Born on the bayou: NYC ferry fleet builds for sum­mer launch

The Washington Times Daily - - NATION - BY VERENA DOBNIK AND GER­ALD HER­BERT

FRANKLIN, LA. | The fu­ture of public trans­porta­tion in New York City is tak­ing shape on the bay­ous of Louisiana and Alabama.

Ship­yard work­ers in the two states are scram­bling to fin­ish the city’s new ferry fleet in time for a launch this sum­mer, just a lit­tle more than a year af­ter it was first pro­posed.

The city is mak­ing a $335 mil­lion bet that the ser­vice will at­tract mil­lions of pas­sen­gers trav­el­ing be­tween Man­hat­tan and wa­ter­front neigh­bor­hoods in Brook­lyn, Queens and the Bronx that are now a dis­tant walk from over­crowded sub­ways.

Trans­porta­tion in­fra­struc­ture in the city has a ten­dency to take many years, if not decades, to get built, but in this case work­ers are un­der pres­sure to get the new fer­ries and docks built in a New York minute.

Hori­zon Ship­build­ing, in Bayou La Ba­tre, Alabama, has 100 em­ploy­ees — in­clud­ing 80 hired last sum­mer — work­ing to fill its or­der of 10 fer­ries for the 20-boat fleet. The rest are be­ing built at the Metal Shark ship­yard in Franklin, Louisiana, about 50 miles south­west of Ba­ton Rouge.

In­side Metal Shark’s huge boat-build­ing shed last week, sev­eral of the $4 mil­lion cata­ma­ran ves­sels were in var­i­ous stages of com­ple­tion. Sparks and smoke flew around work­ers’ pro­tected heads as they welded one light­weight alu­minum ferry frame.

Other work­ers stood be­tween the cata­ma­rans’ two pon­toons, sand­ing the rough metal. Elec­tri­cians were busy wiring the nav­i­ga­tion sys­tem. Cranes car­ried pieces of tub­ing to the ferry-to-be.

“A project like this is unique,” said Ju­nior Volpe, direc­tor of spe­cial projects for Horn­blower Inc., the San Fran­cisco-based com­pany that will op­er­ate the ferry sys­tem in part­ner­ship with New York City.

More than a year ago, when they were still ne­go­ti­at­ing the con­struc­tion of the fer­ries in such a short time pe­riod, “a lot of peo­ple were, like, ‘Wow, I don’t think this is ever go­ing to hap­pen.’ And to prove that things are pos­si­ble, here we are. We’re sit­ting on the first ferry that’s go­ing to be de­liv­ered here at Metal Shark — and it’s amaz­ing,” Mr. Volpe said.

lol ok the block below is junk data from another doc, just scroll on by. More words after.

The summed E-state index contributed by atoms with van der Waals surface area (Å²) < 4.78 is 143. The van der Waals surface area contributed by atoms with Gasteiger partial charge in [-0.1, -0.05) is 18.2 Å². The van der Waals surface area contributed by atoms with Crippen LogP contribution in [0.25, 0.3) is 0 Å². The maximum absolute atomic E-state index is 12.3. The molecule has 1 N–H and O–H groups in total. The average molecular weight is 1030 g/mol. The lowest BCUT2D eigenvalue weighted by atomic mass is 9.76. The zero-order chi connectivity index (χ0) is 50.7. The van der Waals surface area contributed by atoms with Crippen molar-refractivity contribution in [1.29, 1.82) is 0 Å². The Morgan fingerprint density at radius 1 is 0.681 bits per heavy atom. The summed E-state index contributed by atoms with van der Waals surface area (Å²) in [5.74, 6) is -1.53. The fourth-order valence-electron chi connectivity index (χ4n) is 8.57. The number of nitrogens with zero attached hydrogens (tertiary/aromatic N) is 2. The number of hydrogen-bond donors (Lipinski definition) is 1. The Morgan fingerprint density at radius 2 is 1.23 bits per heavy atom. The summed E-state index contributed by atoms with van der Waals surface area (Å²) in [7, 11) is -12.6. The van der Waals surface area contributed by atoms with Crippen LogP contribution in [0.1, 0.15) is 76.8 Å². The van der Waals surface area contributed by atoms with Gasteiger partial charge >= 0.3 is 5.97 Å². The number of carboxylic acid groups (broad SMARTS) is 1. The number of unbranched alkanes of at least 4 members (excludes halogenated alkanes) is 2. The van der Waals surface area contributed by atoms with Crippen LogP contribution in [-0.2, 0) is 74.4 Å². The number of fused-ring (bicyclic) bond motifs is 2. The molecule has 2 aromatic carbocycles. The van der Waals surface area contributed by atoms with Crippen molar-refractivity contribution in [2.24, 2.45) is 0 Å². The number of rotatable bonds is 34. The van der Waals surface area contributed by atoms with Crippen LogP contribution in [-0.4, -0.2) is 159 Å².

City trans­porta­tion of­fi­cials say the new ferry fleet will speed up travel time in this city of is­lands by as much as twothirds and come at a com­pet­i­tive price — $2.75 — the same as a sub­way fare. That com­pares with the lim­ited ferry ser­vice that cur­rently takes com­muters and tourists across the Hud­son and East Rivers at $4 to $6 per ride.

New York’s fifth bor­ough, Staten Is­land, is served by its fa­mous free ferry ser­vice that of­fers about 23 mil­lion rides a year.

In an in­ter­view with The As­so­ci­ated Press this week, New York City Mayor Bill de Bla­sio said he hoped the new ferry ser­vice, along with a new street­car line he also has pro­posed, would help lighten the trans­porta­tion load for a city of 8.5 mil­lion that is ex­pected to grow by an­other half a mil­lion peo­ple in the com­ing years.

While Mr. de Bla­sio ac­knowl­edged the new ferry ser­vice’s ini­tial goal of 4.6 mil­lion an­nual rides per year is mod­est — the sub­way sys­tem han­dles 5.7 mil­lion rides on week­days — he was hope­ful the growth in rid­er­ship would be greater.

“If you build it,” he said, “they will come.”

AS­SO­CI­ATED PRESS

New York City is in­vest­ing $335 mil­lion in the City­wide Ferry Ser­vice, bet­ting that it will draw pas­sen­gers from neigh­bor­hoods, like Brook­lyn, Queens and the Bronx.

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